Researchers at the University of Alabama at Birmingham (UAB) have found that a person’s level of optimism — the general expectation of positive outcomes in his or her future — indirectly affected how much pain they reported in a study of people suffering from osteoarthritic (OA) disease. The study was recently published online in The Journal of Pain.
“Past research has shown that optimists rate their pain as less severe, but it could not adequately explain why this occurred,” said Burel Goodin, Ph.D., primary investigator of the study and director of the UAB Biobehavioral Pain Research Lab. “We found that optimism indirectly affects pain reports through pain catastrophizing, an exaggerated negative response to actual or anticipated pain.”
Goodin, with a team of researchers from UAB and the University of Florida, studied 140 people between 45 and 85 years of age suffering from knee OA. The investigators used quantitative sensory testing, an approach to pain sensitivity assessment that consists of measuring subjects’ responses to various standardized methods of painful stimulation, such as heat and pressure.
The study showed that knee OA patients who demonstrated the greatest levels of optimism tended to engage in less pain catastrophizing in anticipation of a painful stimulus. In turn, less pain catastrophizing predicted less severe pain reports in response to quantitative sensory testing.
|The study showed that knee OA patients who demonstrated the greatest levels of optimism tended to engage in less pain catastrophizing in anticipation of a painful stimulus.|
Goodin, a clinical health psychologist who specializes in pain-related behavioral medicine, often sees varying degrees of optimism and pessimism in clinical settings. He said even when people have a chronic health condition, their physical and mental well-being often benefits from keeping an optimistic outlook.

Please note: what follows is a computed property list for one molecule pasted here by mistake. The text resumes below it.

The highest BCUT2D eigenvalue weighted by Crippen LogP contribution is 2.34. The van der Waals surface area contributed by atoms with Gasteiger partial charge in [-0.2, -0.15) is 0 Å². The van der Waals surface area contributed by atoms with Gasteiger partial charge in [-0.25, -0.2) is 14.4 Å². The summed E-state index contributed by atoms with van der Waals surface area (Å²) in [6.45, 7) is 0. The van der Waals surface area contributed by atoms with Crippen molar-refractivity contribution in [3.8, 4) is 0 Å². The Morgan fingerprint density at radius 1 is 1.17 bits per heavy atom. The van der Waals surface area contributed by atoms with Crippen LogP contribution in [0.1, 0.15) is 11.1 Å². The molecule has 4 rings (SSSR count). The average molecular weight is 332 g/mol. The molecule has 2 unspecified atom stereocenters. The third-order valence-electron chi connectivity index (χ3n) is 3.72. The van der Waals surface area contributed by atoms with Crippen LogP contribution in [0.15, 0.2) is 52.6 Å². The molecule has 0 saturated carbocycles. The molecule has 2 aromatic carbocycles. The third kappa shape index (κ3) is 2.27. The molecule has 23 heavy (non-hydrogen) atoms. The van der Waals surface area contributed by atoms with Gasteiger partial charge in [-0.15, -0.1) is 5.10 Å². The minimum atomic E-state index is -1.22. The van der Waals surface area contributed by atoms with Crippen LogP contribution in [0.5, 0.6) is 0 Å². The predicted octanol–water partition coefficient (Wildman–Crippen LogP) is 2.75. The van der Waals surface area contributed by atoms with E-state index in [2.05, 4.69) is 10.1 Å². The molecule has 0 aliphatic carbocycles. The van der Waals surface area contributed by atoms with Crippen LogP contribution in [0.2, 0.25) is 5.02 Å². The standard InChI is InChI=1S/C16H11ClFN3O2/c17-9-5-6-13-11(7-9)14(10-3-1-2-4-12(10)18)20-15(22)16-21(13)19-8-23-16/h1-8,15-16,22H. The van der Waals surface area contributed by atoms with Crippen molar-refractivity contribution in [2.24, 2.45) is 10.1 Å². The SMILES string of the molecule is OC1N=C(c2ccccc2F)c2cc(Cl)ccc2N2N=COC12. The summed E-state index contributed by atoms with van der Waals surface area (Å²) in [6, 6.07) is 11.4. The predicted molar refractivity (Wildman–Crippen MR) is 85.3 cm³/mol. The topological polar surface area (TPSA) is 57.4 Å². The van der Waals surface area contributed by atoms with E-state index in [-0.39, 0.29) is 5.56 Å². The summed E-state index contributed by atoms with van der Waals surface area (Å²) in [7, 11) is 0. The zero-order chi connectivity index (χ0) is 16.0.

“If we can actually target optimism and steer people towards that disposition, then we might be able to improve their outlook on future pain, and they might be more compliant with doctor’s orders or adhere to their treatments,” said Goodin, an assistant professor in the UAB Department of Psychology.
Cheryl McCullumsmith, M.D., Ph.D., director of the UAB Division of Hospital Psychiatry, said it is possible to teach optimism using experiential methods and treatment.
“While people may have a predisposition to a generally positive outlook or a negative outlook, several proven psychotherapy techniques that focus on shifting one’s negative thoughts to positive ones result in improvement in depression,” said McCullumsmith.
Goodin would like clinicians to start considering personal outlook. He said this could potentially help tailor treatments and decrease health-care costs by allocating treatments to those most in need. For instance, chronic pain patients with greater optimism may have fewer problems with pain catastrophizing, as suggested in this study, and require less treatment focused on this maladaptive pain response. Conversely, patients with less optimism may require additional treatment and assistance in order to effectively manage their pain catastrophizing.